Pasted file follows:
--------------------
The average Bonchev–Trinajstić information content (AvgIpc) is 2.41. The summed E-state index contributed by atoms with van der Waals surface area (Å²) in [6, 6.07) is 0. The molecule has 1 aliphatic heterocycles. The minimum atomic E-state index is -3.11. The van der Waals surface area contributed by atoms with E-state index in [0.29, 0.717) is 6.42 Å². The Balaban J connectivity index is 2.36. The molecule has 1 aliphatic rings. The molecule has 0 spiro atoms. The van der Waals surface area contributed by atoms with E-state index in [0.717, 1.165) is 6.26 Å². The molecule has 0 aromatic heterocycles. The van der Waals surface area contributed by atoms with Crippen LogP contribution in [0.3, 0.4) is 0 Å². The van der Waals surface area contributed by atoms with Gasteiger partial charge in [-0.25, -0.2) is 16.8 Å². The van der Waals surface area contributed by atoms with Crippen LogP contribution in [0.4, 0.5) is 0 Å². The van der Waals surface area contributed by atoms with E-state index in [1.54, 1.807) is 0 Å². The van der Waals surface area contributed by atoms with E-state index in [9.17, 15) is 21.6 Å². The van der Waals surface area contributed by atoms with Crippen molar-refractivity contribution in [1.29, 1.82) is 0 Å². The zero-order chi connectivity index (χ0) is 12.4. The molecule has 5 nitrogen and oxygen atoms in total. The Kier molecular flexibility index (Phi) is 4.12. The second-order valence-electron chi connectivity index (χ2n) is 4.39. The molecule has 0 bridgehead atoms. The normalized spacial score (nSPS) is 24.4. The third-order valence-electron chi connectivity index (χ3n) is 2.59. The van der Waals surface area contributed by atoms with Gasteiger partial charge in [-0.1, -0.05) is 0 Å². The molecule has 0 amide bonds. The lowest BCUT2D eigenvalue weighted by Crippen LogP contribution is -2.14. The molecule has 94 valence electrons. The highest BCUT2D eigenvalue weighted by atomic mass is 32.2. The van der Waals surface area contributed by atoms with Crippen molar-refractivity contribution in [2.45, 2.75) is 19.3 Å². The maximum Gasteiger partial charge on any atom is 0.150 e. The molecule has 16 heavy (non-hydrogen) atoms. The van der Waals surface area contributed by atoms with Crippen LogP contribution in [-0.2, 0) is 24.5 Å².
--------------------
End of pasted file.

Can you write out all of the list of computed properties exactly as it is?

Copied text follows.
The average Bonchev–Trinajstić information content (AvgIpc) is 2.41. The summed E-state index contributed by atoms with van der Waals surface area (Å²) in [6, 6.07) is 0. The molecule has 1 aliphatic heterocycles. The minimum atomic E-state index is -3.11. The van der Waals surface area contributed by atoms with E-state index in [0.29, 0.717) is 6.42 Å². The Balaban J connectivity index is 2.36. The molecule has 1 aliphatic rings. The molecule has 0 spiro atoms. The van der Waals surface area contributed by atoms with E-state index in [0.717, 1.165) is 6.26 Å². The molecule has 0 aromatic heterocycles. The van der Waals surface area contributed by atoms with Crippen LogP contribution in [0.3, 0.4) is 0 Å². The van der Waals surface area contributed by atoms with Gasteiger partial charge in [-0.25, -0.2) is 16.8 Å². The van der Waals surface area contributed by atoms with Crippen LogP contribution in [0.4, 0.5) is 0 Å². The van der Waals surface area contributed by atoms with E-state index in [1.54, 1.807) is 0 Å². The van der Waals surface area contributed by atoms with E-state index in [9.17, 15) is 21.6 Å². The van der Waals surface area contributed by atoms with Crippen molar-refractivity contribution in [1.29, 1.82) is 0 Å². The zero-order chi connectivity index (χ0) is 12.4. The molecule has 5 nitrogen and oxygen atoms in total. The Kier molecular flexibility index (Phi) is 4.12. The second-order valence-electron chi connectivity index (χ2n) is 4.39. The molecule has 0 bridgehead atoms. The normalized spacial score (nSPS) is 24.4. The third-order valence-electron chi connectivity index (χ3n) is 2.59. The van der Waals surface area contributed by atoms with Gasteiger partial charge in [-0.1, -0.05) is 0 Å². The molecule has 0 amide bonds. The lowest BCUT2D eigenvalue weighted by Crippen LogP contribution is -2.14. The molecule has 94 valence electrons. The highest BCUT2D eigenvalue weighted by atomic mass is 32.2. The van der Waals surface area contributed by atoms with Crippen molar-refractivity contribution in [2.45, 2.75) is 19.3 Å². The maximum Gasteiger partial charge on any atom is 0.150 e. The molecule has 16 heavy (non-hydrogen) atoms. The van der Waals surface area contributed by atoms with Crippen LogP contribution in [-0.2, 0) is 24.5 Å².